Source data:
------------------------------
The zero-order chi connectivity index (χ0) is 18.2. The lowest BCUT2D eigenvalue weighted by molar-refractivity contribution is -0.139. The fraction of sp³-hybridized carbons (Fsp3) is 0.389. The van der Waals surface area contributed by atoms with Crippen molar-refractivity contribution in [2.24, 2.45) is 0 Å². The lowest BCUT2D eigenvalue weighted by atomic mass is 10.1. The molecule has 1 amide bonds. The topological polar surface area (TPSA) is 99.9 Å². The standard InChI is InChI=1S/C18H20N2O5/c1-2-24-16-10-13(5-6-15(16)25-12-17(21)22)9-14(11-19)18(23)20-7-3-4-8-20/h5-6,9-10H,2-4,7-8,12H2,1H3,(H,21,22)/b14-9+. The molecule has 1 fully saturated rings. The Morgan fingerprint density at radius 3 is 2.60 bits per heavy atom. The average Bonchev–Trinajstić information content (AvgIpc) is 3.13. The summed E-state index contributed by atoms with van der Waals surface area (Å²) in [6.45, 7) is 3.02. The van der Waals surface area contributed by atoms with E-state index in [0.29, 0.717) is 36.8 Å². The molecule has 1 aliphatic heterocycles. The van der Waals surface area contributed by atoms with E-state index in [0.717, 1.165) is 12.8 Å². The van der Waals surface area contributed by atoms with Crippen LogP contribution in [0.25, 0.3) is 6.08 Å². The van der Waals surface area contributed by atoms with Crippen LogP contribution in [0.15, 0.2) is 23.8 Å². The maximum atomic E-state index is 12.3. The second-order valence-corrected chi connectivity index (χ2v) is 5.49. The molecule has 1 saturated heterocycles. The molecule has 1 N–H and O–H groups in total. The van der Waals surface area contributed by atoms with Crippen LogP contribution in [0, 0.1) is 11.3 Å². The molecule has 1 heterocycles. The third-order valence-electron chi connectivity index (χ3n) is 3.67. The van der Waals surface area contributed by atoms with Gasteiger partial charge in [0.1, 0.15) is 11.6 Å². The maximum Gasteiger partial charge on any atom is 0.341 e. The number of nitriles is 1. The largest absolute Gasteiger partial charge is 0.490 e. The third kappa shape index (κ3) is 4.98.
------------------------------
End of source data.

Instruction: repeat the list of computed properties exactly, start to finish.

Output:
The zero-order chi connectivity index (χ0) is 18.2. The lowest BCUT2D eigenvalue weighted by molar-refractivity contribution is -0.139. The fraction of sp³-hybridized carbons (Fsp3) is 0.389. The van der Waals surface area contributed by atoms with Crippen molar-refractivity contribution in [2.24, 2.45) is 0 Å². The lowest BCUT2D eigenvalue weighted by atomic mass is 10.1. The molecule has 1 amide bonds. The topological polar surface area (TPSA) is 99.9 Å². The standard InChI is InChI=1S/C18H20N2O5/c1-2-24-16-10-13(5-6-15(16)25-12-17(21)22)9-14(11-19)18(23)20-7-3-4-8-20/h5-6,9-10H,2-4,7-8,12H2,1H3,(H,21,22)/b14-9+. The molecule has 1 fully saturated rings. The Morgan fingerprint density at radius 3 is 2.60 bits per heavy atom. The average Bonchev–Trinajstić information content (AvgIpc) is 3.13. The summed E-state index contributed by atoms with van der Waals surface area (Å²) in [6.45, 7) is 3.02. The van der Waals surface area contributed by atoms with E-state index in [0.29, 0.717) is 36.8 Å². The molecule has 1 aliphatic heterocycles. The van der Waals surface area contributed by atoms with E-state index in [0.717, 1.165) is 12.8 Å². The van der Waals surface area contributed by atoms with Crippen LogP contribution in [0.25, 0.3) is 6.08 Å². The van der Waals surface area contributed by atoms with Crippen LogP contribution in [0.15, 0.2) is 23.8 Å². The maximum atomic E-state index is 12.3. The second-order valence-corrected chi connectivity index (χ2v) is 5.49. The molecule has 1 saturated heterocycles. The molecule has 1 N–H and O–H groups in total. The van der Waals surface area contributed by atoms with Crippen LogP contribution in [0, 0.1) is 11.3 Å². The molecule has 1 heterocycles. The third-order valence-electron chi connectivity index (χ3n) is 3.67. The van der Waals surface area contributed by atoms with Gasteiger partial charge in [0.1, 0.15) is 11.6 Å². The maximum Gasteiger partial charge on any atom is 0.341 e. The number of nitriles is 1. The largest absolute Gasteiger partial charge is 0.490 e. The third kappa shape index (κ3) is 4.98.